When Tyler Coulson left Sidley Austin in March 2011 to walk across the country with little more than $5,000, a pile of camping gear, and his dog Mabel, he knew only one thing for sure: He never wanted to work on corporate bankruptcies again.
A year and a half after concluding his coast-to-coast journey, Coulson, 34, is once again practicing law. And he has a few unsolicited words of wisdom for the 60 former Weil, Gotshal & Manges associates recently laid off by the firm.
In a June 25 post published on his personal blog, Coulson, who lives in Chicago, offers the ex-Weil associates five strategies for “dealing with your layoff.” Written in what he describes as his “dry and midwestern” tone—which some might consider simply sarcastic—Coulson’s tips range from the somewhat logical “change careers” to the darker “drop out of society, punish yourself for your failures, and wish for death.”
Under the heading “Take Solace in the Pains of Others,” he also offers a warning of sorts that echoes commentary by legal consultants analyzing Weil’s June 24 announcement that a drop in demand for “premium legal services” had compelled the firm to reduce its associate ranks, let go of 110 nonlawyer staffers, and reduce the compensation of roughly 10 percent of its partners.
“Don’t worry, you’ll be fine,” Coulson writes. “And if it’s any consolation, I doubt you’ll be alone for long—there are likely more hard times a-comin’ for Big Law.” Whether that prediction comes true remains to be seen. A half dozen law firm leaders at other Am Law 100 firms told The Am Law Daily they see the Weil cuts as an isolated event.
Interviewed Tuesday, Coulson said that even though he chose to give up his job at a large law firm, he still keeps an eye out for stories that affect his former colleagues. He insists his Weil post isn’t completely steeped in schadenfreude. “It seems lawyers take themselves too seriously sometimes,” he says. “Losing a job is very serious. It’s not like I’m making fun of these people, but it could be worse.”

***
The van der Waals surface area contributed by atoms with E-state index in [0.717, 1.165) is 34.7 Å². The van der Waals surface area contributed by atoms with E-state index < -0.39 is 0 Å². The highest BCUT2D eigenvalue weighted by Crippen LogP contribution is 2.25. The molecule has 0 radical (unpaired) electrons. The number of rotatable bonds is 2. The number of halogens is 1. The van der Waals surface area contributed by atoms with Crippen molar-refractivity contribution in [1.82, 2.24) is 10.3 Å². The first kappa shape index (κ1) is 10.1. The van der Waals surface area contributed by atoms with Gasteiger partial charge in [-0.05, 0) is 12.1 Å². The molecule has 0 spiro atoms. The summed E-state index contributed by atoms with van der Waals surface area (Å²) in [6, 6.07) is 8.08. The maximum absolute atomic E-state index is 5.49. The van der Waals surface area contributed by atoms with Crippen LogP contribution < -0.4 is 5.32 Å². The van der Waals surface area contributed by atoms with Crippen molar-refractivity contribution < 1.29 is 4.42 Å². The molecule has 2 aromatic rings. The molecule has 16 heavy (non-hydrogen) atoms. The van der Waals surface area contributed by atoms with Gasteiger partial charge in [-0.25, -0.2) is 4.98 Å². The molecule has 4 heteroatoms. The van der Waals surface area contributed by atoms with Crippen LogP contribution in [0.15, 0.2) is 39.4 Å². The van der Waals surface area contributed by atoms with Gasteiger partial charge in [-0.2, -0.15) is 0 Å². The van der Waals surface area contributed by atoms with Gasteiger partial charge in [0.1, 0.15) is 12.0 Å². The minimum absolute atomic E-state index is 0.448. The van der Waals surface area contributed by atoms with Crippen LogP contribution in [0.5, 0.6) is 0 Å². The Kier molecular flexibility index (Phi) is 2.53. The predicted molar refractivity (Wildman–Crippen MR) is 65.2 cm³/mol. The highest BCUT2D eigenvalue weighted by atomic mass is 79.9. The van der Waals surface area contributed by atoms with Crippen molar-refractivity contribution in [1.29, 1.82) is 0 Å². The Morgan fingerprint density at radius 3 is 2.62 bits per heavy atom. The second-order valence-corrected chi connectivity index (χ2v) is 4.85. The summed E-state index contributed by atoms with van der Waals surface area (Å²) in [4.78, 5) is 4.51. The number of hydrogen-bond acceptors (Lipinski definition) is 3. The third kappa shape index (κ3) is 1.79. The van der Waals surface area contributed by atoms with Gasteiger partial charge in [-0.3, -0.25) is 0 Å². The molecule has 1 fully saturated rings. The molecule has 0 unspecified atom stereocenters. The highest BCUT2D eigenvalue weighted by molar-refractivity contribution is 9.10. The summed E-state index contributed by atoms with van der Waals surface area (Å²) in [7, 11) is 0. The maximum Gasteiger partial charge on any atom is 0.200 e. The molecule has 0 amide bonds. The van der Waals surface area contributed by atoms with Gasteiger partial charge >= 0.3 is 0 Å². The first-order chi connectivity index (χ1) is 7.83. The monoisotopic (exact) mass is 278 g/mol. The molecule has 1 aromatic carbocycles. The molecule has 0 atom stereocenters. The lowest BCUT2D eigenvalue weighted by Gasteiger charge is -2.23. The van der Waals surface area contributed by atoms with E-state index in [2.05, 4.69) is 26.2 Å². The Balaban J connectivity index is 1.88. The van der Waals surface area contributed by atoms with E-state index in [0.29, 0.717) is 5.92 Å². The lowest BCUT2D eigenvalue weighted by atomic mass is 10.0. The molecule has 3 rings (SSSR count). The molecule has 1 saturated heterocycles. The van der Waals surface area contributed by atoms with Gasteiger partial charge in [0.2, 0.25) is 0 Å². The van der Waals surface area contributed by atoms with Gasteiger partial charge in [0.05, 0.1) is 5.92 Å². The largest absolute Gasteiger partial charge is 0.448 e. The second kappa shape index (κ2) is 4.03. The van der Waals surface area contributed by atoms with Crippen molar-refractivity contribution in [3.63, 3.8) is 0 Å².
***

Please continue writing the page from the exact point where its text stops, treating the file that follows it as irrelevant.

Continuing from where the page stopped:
Coulson’s own career has taken him far from his days at Sidley. He says he’s working with a classmate from the University of Iowa College of Law on administrative law matters, mostly involving clients in need of licensing help before the Illinois secretary of State. The work-from-home job takes up “a lot fewer hours” than working at Sidley, he says.
Since walking from Delaware to California, Coulson has written and self-published two books related to the adventure. Several media outlets in addition to The Am Law Daily—including Above the Law, the New York Post, and The New York Times—have covered his travels.
Coulson says it has been incredibly difficult to make the transition from months of constant movement to a fairly sedentary lifestyle. “If you get accustomed to hiking with a pack for 10 or 12 hours a day, not having anything to do is almost painful,” he says. In addition to acclimating himself to things like no longer needing to worry about the weather and his next source of fresh water, “walking along the streets (of Chicago) was terrifying,” he says. “It’s hard to explain. I was terrified of cars and people. When you walk across the country, 90 percent of the time you’re in middle of nowhere by yourself.”
Outside of his legal practice, Coulson also posts regular musings on his blog—ranging from reviews of camping gear and tirades about the cost of law school to touching tributes about time spent with his aging father, who has Parkinson’s disease—and is working on a collection of interviews with lawyers.
When it comes to doling out advice, Coulson has one more tip for current and future law firm lawyers: “If people are thinking about walking across country for a career decision, I would decide against that. It’s a great experience, but it won’t get you a clerkship.”